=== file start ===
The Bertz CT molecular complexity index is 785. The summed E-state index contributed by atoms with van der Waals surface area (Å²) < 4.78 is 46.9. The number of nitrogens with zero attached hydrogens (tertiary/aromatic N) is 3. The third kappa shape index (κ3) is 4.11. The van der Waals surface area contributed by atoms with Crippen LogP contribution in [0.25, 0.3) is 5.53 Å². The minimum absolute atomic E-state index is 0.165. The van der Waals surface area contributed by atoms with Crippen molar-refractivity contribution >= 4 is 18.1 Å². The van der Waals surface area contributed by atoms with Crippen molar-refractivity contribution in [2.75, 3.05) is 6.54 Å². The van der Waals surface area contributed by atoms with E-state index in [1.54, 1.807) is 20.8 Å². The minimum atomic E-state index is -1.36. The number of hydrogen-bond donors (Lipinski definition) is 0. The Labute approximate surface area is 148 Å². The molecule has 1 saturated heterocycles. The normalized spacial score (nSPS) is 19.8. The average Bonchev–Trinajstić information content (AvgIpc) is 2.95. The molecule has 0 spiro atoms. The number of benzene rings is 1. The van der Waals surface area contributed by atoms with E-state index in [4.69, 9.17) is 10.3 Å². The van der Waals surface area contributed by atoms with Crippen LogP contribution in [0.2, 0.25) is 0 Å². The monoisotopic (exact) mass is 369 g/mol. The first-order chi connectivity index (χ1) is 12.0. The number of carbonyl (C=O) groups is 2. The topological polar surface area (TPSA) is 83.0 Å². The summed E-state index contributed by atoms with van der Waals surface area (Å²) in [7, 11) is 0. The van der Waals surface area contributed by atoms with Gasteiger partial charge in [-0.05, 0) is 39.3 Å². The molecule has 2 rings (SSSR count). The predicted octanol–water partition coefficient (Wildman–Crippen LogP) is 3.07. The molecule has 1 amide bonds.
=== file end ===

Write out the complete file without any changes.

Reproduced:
The Bertz CT molecular complexity index is 785. The summed E-state index contributed by atoms with van der Waals surface area (Å²) < 4.78 is 46.9. The number of nitrogens with zero attached hydrogens (tertiary/aromatic N) is 3. The third kappa shape index (κ3) is 4.11. The van der Waals surface area contributed by atoms with Crippen LogP contribution in [0.25, 0.3) is 5.53 Å². The minimum absolute atomic E-state index is 0.165. The van der Waals surface area contributed by atoms with Crippen molar-refractivity contribution >= 4 is 18.1 Å². The van der Waals surface area contributed by atoms with Crippen molar-refractivity contribution in [2.75, 3.05) is 6.54 Å². The van der Waals surface area contributed by atoms with E-state index in [1.54, 1.807) is 20.8 Å². The minimum atomic E-state index is -1.36. The number of hydrogen-bond donors (Lipinski definition) is 0. The Labute approximate surface area is 148 Å². The molecule has 1 saturated heterocycles. The normalized spacial score (nSPS) is 19.8. The average Bonchev–Trinajstić information content (AvgIpc) is 2.95. The molecule has 0 spiro atoms. The number of benzene rings is 1. The van der Waals surface area contributed by atoms with E-state index in [4.69, 9.17) is 10.3 Å². The van der Waals surface area contributed by atoms with Crippen LogP contribution in [0.2, 0.25) is 0 Å². The monoisotopic (exact) mass is 369 g/mol. The first-order chi connectivity index (χ1) is 12.0. The number of carbonyl (C=O) groups is 2. The topological polar surface area (TPSA) is 83.0 Å². The summed E-state index contributed by atoms with van der Waals surface area (Å²) in [7, 11) is 0. The van der Waals surface area contributed by atoms with Gasteiger partial charge in [-0.05, 0) is 39.3 Å². The molecule has 2 rings (SSSR count). The predicted octanol–water partition coefficient (Wildman–Crippen LogP) is 3.07. The molecule has 1 amide bonds.